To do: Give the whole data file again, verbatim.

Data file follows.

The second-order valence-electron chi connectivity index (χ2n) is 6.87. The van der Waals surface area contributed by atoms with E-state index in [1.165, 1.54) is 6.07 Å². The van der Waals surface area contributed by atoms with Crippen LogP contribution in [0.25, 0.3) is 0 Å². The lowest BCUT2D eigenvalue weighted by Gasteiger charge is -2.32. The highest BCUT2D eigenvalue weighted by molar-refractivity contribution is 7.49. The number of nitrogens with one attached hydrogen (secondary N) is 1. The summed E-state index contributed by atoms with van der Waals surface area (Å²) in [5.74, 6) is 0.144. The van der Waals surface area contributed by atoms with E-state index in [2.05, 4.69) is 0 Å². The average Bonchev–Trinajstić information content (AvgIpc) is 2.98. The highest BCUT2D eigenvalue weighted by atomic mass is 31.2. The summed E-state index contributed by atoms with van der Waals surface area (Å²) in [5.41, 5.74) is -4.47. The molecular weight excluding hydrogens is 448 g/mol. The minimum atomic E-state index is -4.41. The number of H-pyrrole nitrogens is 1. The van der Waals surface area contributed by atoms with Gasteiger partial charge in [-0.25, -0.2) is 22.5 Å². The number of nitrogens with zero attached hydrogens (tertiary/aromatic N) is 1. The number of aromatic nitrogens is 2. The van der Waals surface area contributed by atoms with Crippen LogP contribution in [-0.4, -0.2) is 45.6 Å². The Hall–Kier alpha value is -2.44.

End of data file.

The second-order valence-electron chi connectivity index (χ2n) is 6.87. The van der Waals surface area contributed by atoms with E-state index in [1.165, 1.54) is 6.07 Å². The van der Waals surface area contributed by atoms with Crippen LogP contribution in [0.25, 0.3) is 0 Å². The lowest BCUT2D eigenvalue weighted by Gasteiger charge is -2.32. The highest BCUT2D eigenvalue weighted by molar-refractivity contribution is 7.49. The number of nitrogens with one attached hydrogen (secondary N) is 1. The summed E-state index contributed by atoms with van der Waals surface area (Å²) in [5.74, 6) is 0.144. The van der Waals surface area contributed by atoms with E-state index in [2.05, 4.69) is 0 Å². The average Bonchev–Trinajstić information content (AvgIpc) is 2.98. The highest BCUT2D eigenvalue weighted by atomic mass is 31.2. The summed E-state index contributed by atoms with van der Waals surface area (Å²) in [5.41, 5.74) is -4.47. The molecular weight excluding hydrogens is 448 g/mol. The minimum atomic E-state index is -4.41. The number of H-pyrrole nitrogens is 1. The van der Waals surface area contributed by atoms with Gasteiger partial charge in [-0.25, -0.2) is 22.5 Å². The number of nitrogens with zero attached hydrogens (tertiary/aromatic N) is 1. The number of aromatic nitrogens is 2. The van der Waals surface area contributed by atoms with Crippen LogP contribution in [-0.4, -0.2) is 45.6 Å². The Hall–Kier alpha value is -2.44.